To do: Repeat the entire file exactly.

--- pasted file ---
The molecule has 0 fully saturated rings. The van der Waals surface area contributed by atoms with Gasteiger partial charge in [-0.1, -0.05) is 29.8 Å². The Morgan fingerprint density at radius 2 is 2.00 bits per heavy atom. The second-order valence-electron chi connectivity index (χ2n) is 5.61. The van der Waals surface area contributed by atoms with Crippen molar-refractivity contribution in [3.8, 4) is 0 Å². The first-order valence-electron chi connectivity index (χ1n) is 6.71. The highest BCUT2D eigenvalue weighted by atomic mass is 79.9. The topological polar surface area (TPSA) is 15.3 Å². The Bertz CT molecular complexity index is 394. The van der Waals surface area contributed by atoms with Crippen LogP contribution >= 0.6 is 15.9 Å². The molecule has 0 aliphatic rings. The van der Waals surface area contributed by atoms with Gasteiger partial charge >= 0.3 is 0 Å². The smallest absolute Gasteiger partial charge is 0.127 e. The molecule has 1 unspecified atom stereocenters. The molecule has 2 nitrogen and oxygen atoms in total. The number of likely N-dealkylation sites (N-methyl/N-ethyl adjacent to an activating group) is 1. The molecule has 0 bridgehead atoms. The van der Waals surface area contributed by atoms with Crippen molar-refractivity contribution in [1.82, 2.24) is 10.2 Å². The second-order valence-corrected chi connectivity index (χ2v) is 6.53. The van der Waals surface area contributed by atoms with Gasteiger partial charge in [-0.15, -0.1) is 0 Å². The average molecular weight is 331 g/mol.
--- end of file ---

The molecule has 0 fully saturated rings. The van der Waals surface area contributed by atoms with Gasteiger partial charge in [-0.1, -0.05) is 29.8 Å². The Morgan fingerprint density at radius 2 is 2.00 bits per heavy atom. The second-order valence-electron chi connectivity index (χ2n) is 5.61. The van der Waals surface area contributed by atoms with Crippen molar-refractivity contribution in [3.8, 4) is 0 Å². The first-order valence-electron chi connectivity index (χ1n) is 6.71. The highest BCUT2D eigenvalue weighted by atomic mass is 79.9. The topological polar surface area (TPSA) is 15.3 Å². The Bertz CT molecular complexity index is 394. The van der Waals surface area contributed by atoms with Crippen LogP contribution >= 0.6 is 15.9 Å². The molecule has 0 aliphatic rings. The van der Waals surface area contributed by atoms with Gasteiger partial charge >= 0.3 is 0 Å². The smallest absolute Gasteiger partial charge is 0.127 e. The molecule has 1 unspecified atom stereocenters. The molecule has 2 nitrogen and oxygen atoms in total. The number of likely N-dealkylation sites (N-methyl/N-ethyl adjacent to an activating group) is 1. The molecule has 0 bridgehead atoms. The van der Waals surface area contributed by atoms with Crippen molar-refractivity contribution in [1.82, 2.24) is 10.2 Å². The second-order valence-corrected chi connectivity index (χ2v) is 6.53. The van der Waals surface area contributed by atoms with Gasteiger partial charge in [-0.15, -0.1) is 0 Å². The average molecular weight is 331 g/mol.